A few weeks ago I raced the Anfield 100. My intention was to learn from the Anfield and go better in the Manchester District 100 championship. Having not raced more than 50 miles before and even that was only when I felt I ought to, the long distance time trial was alien and a little bit of a shock to the system. In fact being on the bike for more than 2 hours at a time is pretty alien to me. So in the few weeks between the Anfield and the M&D 100 I’ve tried to prepare myself better by including a longer ride each week.
Before the race it was a mixture of excitement and trepidation as I remembered how hard the Anfield was. Like a frog in increasingly hot water the 100 mile time trial is comfortable for the most part until it isn’t and revival is no longer impossible. Fortunately this time that point came much later in the race. Whilst in the Anfield I reached boiling in the final 25 miles, this time it was probably the last 10 miles at which I felt like I seriously wanted to stop.
Regarding a quick time I was warned not to expect too much from the M&DTTA course J4/18R. It isn’t fast, with lots of junctions including a right turn and a few hold ups each lap through Holmes Chapel town centre. Particularly the final lap when traffic had picked up for the local fair which caused a few near stops, a pedestrian crossing and a prolonged crawl while cars queued up on a right hand turn.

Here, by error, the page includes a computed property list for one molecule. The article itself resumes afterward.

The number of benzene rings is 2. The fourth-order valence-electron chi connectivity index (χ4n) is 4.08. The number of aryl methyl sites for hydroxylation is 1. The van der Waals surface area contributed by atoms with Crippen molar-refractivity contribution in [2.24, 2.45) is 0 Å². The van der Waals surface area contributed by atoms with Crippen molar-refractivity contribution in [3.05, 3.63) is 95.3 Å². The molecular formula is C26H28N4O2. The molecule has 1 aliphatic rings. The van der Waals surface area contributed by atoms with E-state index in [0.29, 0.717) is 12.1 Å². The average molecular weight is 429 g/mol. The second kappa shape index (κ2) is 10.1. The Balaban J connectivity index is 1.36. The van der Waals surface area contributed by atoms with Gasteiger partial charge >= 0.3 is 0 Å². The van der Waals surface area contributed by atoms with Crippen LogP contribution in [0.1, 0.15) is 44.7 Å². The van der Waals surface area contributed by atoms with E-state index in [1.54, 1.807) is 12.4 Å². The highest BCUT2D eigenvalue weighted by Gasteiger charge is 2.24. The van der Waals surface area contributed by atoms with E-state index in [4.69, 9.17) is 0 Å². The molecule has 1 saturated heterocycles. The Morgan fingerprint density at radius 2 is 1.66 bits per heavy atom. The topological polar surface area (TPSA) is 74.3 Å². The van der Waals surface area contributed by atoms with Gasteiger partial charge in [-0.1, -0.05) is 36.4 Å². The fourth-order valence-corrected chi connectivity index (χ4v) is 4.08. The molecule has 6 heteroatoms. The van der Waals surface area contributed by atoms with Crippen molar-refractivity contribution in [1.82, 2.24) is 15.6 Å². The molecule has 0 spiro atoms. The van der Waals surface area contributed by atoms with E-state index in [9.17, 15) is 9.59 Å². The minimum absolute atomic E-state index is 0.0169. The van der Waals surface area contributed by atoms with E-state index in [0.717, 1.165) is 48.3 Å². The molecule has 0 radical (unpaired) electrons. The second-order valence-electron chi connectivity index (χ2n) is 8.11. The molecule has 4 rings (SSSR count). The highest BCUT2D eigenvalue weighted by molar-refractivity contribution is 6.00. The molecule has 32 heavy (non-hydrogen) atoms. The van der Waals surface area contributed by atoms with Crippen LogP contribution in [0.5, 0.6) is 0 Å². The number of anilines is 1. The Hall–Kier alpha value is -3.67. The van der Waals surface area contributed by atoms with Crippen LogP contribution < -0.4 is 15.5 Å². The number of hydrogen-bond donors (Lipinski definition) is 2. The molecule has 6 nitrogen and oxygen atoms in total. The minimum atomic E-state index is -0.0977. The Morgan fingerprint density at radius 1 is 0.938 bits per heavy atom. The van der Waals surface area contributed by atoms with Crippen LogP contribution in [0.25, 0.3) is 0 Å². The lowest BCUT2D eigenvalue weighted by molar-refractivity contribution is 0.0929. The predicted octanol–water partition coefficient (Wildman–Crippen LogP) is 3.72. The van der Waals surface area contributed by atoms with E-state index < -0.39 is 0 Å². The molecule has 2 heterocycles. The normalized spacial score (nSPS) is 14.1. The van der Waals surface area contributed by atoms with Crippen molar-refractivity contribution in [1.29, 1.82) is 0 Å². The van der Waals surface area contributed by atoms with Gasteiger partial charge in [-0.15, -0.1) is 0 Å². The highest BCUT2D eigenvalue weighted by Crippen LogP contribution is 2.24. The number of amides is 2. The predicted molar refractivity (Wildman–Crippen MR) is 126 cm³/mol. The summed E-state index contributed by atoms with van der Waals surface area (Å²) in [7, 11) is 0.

In fact the entire second half of my final lap was fraught with frustration. Cars were unwilling to overtake riders up ahead, the worst being a complete stop on the short climb out of the Terra Nova School dip whilst still in a big gear. I’m quite happy to see considerate driving for cyclists until it’s happening up ahead during a race 😛
Despite the above frustrations I actually enjoyed it, it certainly wasn’t boring. I don’t think I could cope with a straight dual carriageway for nearly 4 hours. Compared to the Anfield I think the J4/18 roads are better but the turns and busy town centre made it a tougher course to do a fast time. I don’t think I had one hold up on the Anfield, yesterday I lost count.